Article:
Benny’s back! My favorite of the new generation of JM artists is out with a fresh new sound. As always, his voice and energy bring wonderful sparkle, as his vocal maturity is showing. Fans of his (and Ian Freitor’s) No Lyrics will love this record, as Freitor’s electronica has a distinct influence throughout the album.
That’s where things start, with the hazy disco Yesh Tikva – a brilliant song pulled off nicely. I’d have only liked to see more vocal surprises, as in a bit of spontaneity as Benny keeps things focused on the basic disco feel – echo and voice machine subtlety amid the steady beat and repetitious work on the chorus. Don’t expect the song to be listened to in Sderot, though, as there’s an electronic piece at 2:52 that brings to mind an air raid siren – while I like the idea, I’m afraid it’ll freak out people who are unfortunately used to these things… I do like Benny’s falsetto in the bridge, though. Great song – this is an obvious hit.
Haboicher is a straight rocker, guitar power provided by Aryeh Kunstler, with an excellent bridge at 2:26 that really showcases Benny’s versatility. I’d have liked to hear the ending stretched out a bit longer – it’s cut off just a bit too short. But this song is another shot of energy.
Besheim Hashem goes the other direction – a sweet crooner in a duet with newcomer Marc Levine. Levine’s voice is tender and sweet, and Benny provides a solid counterpoint as they sway through it. This tune is this album’s lighter-song, as Uk’sheim was on Taamu. Pretty song, pretty execution, though the modulation at 4:17 is a bit abrupt. As for the orchestration, the solo trumpet in the middle with the backing strings is a bit weak. I’d have gone with acoustic guitars or a French horn. But that’s just nitpicking.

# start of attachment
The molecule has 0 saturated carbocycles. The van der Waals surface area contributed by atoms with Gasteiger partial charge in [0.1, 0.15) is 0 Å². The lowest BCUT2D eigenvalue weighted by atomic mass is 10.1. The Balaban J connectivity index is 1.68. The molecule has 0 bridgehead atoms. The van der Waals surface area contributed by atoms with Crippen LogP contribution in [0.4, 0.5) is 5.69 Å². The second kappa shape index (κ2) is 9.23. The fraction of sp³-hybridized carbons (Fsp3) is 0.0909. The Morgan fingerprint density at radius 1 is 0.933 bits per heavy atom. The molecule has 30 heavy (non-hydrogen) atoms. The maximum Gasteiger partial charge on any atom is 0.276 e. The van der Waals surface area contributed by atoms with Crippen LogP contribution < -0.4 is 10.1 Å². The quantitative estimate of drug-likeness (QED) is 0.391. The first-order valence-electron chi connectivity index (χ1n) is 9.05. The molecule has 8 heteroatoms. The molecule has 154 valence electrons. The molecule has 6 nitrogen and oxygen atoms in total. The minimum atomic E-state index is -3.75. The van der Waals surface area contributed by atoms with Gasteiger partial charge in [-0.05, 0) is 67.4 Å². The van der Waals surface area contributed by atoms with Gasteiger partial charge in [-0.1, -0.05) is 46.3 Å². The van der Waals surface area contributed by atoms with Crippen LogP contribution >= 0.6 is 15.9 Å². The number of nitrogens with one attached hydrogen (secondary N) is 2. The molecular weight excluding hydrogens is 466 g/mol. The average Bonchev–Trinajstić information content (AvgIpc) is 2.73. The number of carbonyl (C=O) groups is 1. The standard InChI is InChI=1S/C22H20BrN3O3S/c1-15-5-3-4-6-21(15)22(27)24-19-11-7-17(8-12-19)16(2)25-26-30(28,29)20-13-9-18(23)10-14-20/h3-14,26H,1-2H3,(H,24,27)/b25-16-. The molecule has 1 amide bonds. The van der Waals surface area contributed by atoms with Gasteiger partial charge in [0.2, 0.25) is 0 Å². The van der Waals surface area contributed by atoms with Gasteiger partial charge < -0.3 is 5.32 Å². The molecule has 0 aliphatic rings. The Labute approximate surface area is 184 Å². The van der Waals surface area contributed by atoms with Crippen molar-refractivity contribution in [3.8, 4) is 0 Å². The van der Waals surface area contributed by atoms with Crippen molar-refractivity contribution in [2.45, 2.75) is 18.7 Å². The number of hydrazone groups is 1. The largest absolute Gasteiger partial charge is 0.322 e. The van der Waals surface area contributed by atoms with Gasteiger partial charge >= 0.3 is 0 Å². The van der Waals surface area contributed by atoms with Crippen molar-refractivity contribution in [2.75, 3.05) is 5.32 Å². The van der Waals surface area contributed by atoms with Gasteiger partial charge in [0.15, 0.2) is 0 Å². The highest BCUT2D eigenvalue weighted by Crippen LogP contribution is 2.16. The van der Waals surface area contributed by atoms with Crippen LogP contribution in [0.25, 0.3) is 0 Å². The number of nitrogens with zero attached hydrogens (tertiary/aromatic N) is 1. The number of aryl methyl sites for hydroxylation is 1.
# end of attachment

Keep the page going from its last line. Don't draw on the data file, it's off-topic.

Maaleh is my song of the album, with its catchy and original lyrics and fiery guitar (thanks, Avi Singolda!) sprinkled liberally throughout. Here, Benny really uses his voice to great effect – pulling out spontaneous inflections that balance perfectly off of Yitzi Spinner’s creative harmonies. He does here what I’d have liked to see in Yesh Tikvah. My critiques are simple and not that important – when it comes to harmonica, either go to the real thing or skip it. The song begins with a computerized harmonica – it just doesn’t do it justice. That one tiny detail gets forgotten in a hurry, as Benny seriously puts everything he’s got into Maaleh – full throttle. Just listen to this one again and again!
Sholom Aleichem – sorry guys, I don’t get this one. The intro is all over the place – starting with a falsetto Brazil Sholom Aleichem (imitating Abish Brodt, maybe?) which warps into the classic Sholom Aleichem, which is itself electronically warped into an accordion/bass duet that starts this disco piece. Points for creativity, but the composition, while not bad, isn’t strong enough to hold it all together. Or maybe I’m just biased against disco music. (I don’t mind one song per album, but more than that gets to my head – I find the track-beat brainless.) The theme of the intro makes a second appearance for a bridge at 3:42, but since I wasn’t crazy over it the first time, it doesn’t get better with repetition. My guess is that with a different genre running the arrangement, I’d rate this number higher – and in fact, on another production of this song (Kumzing 2) it’s much more palatable.